Articles 3-4 of the Thirty-Nine Articles of Religion continue to build on the narrative of the passion and triumph of the Lord Jesus Christ, on which Article 2 concluded. The eternal Son, who took man’s nature in the womb of the blessed Virgin, "truly suffered, was crucified, dead and buried" (Art. 2), we now confess as having "went down into hell" (Art. 3) rising again, ascending into heaven, sitting at the right hand of God, and will return to judge (Art. 4).
When we take Article 2 with Articles 3-4 as a unit, we can see how they are built upon the doctrine that Jesus is "of one substance" with the Father, and he is also "of one substance" with humanity: truly God and truly man. This Chalcedonian distinction-in-inseparability of the two natures in Christ is usually summarized in the Latin phrase distinctio sed non separatio, "distinct yet not separated." The person of the incarnate Son means that he never ceases to be God when he takes on our flesh, but neither is he anything less than authentically human by reason of his divinity—he really is God, and he really is human at one and the same time in his one person two natures: without confusion, change, division and separation.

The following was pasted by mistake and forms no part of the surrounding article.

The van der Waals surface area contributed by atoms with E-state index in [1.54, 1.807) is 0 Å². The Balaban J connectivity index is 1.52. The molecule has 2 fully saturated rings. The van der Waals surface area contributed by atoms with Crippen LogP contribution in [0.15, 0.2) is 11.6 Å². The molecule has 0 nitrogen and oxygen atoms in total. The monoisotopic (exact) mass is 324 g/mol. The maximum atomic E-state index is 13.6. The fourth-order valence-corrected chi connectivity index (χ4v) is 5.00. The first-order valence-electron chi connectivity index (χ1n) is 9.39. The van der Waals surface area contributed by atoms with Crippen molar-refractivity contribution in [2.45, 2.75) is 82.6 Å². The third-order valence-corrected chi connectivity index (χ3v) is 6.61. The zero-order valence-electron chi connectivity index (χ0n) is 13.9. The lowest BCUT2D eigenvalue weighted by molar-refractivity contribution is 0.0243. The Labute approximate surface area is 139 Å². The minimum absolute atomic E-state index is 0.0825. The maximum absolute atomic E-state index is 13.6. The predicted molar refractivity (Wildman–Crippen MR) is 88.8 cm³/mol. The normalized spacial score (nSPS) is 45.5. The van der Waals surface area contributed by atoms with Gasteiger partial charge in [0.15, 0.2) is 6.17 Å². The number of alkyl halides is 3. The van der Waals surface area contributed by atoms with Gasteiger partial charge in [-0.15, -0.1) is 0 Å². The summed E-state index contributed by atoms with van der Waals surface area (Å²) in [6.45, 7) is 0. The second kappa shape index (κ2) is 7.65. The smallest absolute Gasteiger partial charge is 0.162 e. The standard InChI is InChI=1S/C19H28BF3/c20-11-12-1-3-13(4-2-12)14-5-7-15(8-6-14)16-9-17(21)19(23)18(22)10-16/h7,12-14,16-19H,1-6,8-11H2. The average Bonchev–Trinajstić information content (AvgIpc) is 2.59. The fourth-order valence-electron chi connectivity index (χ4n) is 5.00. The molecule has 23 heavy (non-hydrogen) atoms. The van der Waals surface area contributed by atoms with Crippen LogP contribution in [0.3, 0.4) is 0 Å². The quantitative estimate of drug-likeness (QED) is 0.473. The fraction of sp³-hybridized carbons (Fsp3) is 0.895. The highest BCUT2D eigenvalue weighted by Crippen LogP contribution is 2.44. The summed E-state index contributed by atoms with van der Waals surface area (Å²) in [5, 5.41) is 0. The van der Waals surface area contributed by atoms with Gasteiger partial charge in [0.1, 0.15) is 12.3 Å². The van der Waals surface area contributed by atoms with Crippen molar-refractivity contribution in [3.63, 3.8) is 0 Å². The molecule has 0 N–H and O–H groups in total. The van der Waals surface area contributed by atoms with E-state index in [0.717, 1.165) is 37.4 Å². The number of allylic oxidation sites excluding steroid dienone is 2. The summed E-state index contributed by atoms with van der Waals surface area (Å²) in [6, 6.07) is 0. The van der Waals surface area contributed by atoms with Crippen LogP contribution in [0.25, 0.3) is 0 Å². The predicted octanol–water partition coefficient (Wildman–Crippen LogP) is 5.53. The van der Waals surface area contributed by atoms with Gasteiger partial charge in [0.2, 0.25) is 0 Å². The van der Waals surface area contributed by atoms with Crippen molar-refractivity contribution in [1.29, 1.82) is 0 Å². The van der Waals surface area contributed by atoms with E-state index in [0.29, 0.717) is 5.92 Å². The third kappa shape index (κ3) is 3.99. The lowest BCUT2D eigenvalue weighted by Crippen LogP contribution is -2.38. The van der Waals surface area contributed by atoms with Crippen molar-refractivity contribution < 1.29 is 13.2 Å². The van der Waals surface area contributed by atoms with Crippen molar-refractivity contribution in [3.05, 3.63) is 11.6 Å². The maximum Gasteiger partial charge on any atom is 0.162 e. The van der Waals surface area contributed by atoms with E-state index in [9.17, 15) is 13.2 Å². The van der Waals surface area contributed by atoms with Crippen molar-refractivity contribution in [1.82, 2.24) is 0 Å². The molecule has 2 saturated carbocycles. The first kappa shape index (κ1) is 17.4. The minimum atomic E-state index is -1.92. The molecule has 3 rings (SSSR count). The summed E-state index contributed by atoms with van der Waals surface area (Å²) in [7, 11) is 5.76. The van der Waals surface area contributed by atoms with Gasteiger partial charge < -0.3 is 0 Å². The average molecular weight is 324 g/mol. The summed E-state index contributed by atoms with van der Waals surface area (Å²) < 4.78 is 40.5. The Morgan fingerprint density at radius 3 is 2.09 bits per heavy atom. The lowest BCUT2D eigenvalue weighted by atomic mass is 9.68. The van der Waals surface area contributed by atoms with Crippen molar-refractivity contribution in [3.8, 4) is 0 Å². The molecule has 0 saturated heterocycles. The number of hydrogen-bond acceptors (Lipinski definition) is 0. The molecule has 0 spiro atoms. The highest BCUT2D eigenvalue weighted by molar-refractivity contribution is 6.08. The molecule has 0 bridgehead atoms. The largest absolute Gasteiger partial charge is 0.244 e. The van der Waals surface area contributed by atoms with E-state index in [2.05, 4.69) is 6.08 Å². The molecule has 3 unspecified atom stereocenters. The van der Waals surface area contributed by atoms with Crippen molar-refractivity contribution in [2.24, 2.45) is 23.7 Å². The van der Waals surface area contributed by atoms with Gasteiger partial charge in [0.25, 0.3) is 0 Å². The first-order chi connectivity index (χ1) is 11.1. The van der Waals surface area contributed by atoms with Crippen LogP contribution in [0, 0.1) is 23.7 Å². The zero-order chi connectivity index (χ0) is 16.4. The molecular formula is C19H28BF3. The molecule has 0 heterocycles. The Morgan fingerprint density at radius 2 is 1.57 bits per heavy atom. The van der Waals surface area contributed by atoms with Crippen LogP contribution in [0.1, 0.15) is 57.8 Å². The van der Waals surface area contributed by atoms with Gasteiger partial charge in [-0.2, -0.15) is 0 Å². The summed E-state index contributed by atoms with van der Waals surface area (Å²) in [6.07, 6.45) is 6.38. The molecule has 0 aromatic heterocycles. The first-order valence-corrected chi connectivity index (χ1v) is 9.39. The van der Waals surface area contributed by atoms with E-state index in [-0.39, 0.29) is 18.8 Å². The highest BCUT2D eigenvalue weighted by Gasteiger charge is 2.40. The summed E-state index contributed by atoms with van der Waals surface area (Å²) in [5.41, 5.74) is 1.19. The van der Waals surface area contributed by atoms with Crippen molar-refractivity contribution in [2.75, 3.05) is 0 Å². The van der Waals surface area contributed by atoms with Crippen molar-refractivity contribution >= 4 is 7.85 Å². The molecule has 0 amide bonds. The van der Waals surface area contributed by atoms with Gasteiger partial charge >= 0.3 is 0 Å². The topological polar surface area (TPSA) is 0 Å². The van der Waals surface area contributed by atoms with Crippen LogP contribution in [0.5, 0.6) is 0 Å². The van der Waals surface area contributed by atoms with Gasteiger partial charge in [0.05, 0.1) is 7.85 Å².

III. Of the Going Down of Christ Into Hell
As Christ died for us and was buried, so also it is to be believed, that he went down into Hell.
This is the shortest of the Articles; however, from its original composition to its final edition, it received the most significant revision. The source of the original article is the Apostle’s Creed, but with an additional sentence that said Christ’s body lay in the tomb for three days but that his Spirit went to preach to the spirits in prison, or in hell, as 1 Peter 3:18 says. This sentence was dropped in 1563 either in committee or at the convocation of bishops leaving us with the fact of descent but without an explanation of how he descended.